The material basis of the global economy

Lutter, S., Giljum, S. (2008)

Economic and thus human development have always been closely linked to the control and production of materials. In the past 20 years, several methods have been developed which allow a quantification of the use of natural resources by modern societies. Material Flow Accounting and Analysis (MFA) is one of the key methods and internationally recognised as an important tool for evaluating environmental policies.

In order to quantify the use of resources, SERI built up and maintains the only worldwide comprehensive data base on resource extraction, which comprises data for almost 200 countries, 270 types of resources, and currently a time series of 26 years (1980-2005). The complete aggregated data set is freely accessible on the website www.materialflows.net. Global resource extraction grew more or less steadily over the past 25 years, from 40 billion tons in 1980 to 58 billion tons in 2005, representing an aggregated growth rate of 45%. Due to simultaneously increasing world population numbers, the average resource extraction per capita remained almost stable, today amounting for nearly nine tons. Regarding material intensity, i.e. economic output per unit of domestic natural resource extraction, Europe is the most ‘ecoefficient’ region, while Africa produces the smallest economic output per domestic extraction.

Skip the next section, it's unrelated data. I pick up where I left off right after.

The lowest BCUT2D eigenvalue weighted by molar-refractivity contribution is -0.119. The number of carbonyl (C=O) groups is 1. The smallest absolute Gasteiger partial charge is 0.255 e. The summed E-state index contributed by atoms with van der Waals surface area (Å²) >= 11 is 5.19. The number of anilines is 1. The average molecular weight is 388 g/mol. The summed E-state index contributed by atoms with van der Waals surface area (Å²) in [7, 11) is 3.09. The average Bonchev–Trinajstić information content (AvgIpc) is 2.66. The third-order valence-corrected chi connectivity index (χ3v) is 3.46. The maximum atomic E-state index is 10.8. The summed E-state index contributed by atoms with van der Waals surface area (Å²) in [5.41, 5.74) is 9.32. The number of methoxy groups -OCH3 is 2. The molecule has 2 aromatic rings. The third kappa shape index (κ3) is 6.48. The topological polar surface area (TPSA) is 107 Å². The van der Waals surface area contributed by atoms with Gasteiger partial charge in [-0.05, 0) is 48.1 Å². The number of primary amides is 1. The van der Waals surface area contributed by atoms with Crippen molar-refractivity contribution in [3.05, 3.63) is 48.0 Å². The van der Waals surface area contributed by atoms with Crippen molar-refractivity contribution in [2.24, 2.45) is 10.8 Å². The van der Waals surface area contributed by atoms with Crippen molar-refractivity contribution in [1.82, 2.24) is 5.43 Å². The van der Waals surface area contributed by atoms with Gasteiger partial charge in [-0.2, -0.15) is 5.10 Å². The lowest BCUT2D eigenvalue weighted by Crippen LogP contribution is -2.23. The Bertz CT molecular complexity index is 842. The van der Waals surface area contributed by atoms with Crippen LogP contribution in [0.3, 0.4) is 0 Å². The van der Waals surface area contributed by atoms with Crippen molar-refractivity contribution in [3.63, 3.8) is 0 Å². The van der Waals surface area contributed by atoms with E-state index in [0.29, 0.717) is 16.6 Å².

Nonetheless, Europe’s share in worldwide resource extraction is 1.5 times higher than the share of the African continent and Europe is increasingly importing natural resources from other world regions.

Empirical studies as well as modelling results clearly indicate the need for international policies aiming for decoupling economic growth and resource use and the acceptance of global responsibility by all world regions. Through its work, SERI makes a valuable contribution to a better understanding of these correlations.

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